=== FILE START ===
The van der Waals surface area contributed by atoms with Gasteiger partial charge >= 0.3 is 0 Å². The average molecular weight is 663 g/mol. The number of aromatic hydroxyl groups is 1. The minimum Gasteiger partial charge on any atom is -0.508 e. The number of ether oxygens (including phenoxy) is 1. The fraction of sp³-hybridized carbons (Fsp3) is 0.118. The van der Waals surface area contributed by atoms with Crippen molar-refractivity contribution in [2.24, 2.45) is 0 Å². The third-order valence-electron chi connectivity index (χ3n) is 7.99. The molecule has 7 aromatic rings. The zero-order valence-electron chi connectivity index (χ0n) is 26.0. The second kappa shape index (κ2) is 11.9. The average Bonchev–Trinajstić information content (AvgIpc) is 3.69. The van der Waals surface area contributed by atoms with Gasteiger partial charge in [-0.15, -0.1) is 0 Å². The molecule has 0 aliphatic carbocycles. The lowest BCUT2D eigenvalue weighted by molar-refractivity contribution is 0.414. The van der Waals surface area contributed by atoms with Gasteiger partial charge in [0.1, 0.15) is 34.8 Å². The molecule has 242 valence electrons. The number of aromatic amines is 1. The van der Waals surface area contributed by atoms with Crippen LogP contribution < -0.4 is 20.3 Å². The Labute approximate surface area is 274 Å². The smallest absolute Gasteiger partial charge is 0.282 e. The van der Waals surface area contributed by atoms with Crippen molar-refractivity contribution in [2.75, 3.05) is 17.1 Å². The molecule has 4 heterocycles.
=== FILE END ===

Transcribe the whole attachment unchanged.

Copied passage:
The van der Waals surface area contributed by atoms with Gasteiger partial charge >= 0.3 is 0 Å². The average molecular weight is 663 g/mol. The number of aromatic hydroxyl groups is 1. The minimum Gasteiger partial charge on any atom is -0.508 e. The number of ether oxygens (including phenoxy) is 1. The fraction of sp³-hybridized carbons (Fsp3) is 0.118. The van der Waals surface area contributed by atoms with Crippen molar-refractivity contribution in [2.24, 2.45) is 0 Å². The third-order valence-electron chi connectivity index (χ3n) is 7.99. The molecule has 7 aromatic rings. The zero-order valence-electron chi connectivity index (χ0n) is 26.0. The second kappa shape index (κ2) is 11.9. The average Bonchev–Trinajstić information content (AvgIpc) is 3.69. The van der Waals surface area contributed by atoms with Gasteiger partial charge in [-0.15, -0.1) is 0 Å². The molecule has 0 aliphatic carbocycles. The lowest BCUT2D eigenvalue weighted by molar-refractivity contribution is 0.414. The van der Waals surface area contributed by atoms with Gasteiger partial charge in [0.1, 0.15) is 34.8 Å². The molecule has 242 valence electrons. The number of aromatic amines is 1. The van der Waals surface area contributed by atoms with Crippen LogP contribution < -0.4 is 20.3 Å². The Labute approximate surface area is 274 Å². The smallest absolute Gasteiger partial charge is 0.282 e. The van der Waals surface area contributed by atoms with Crippen molar-refractivity contribution in [2.75, 3.05) is 17.1 Å². The molecule has 4 heterocycles.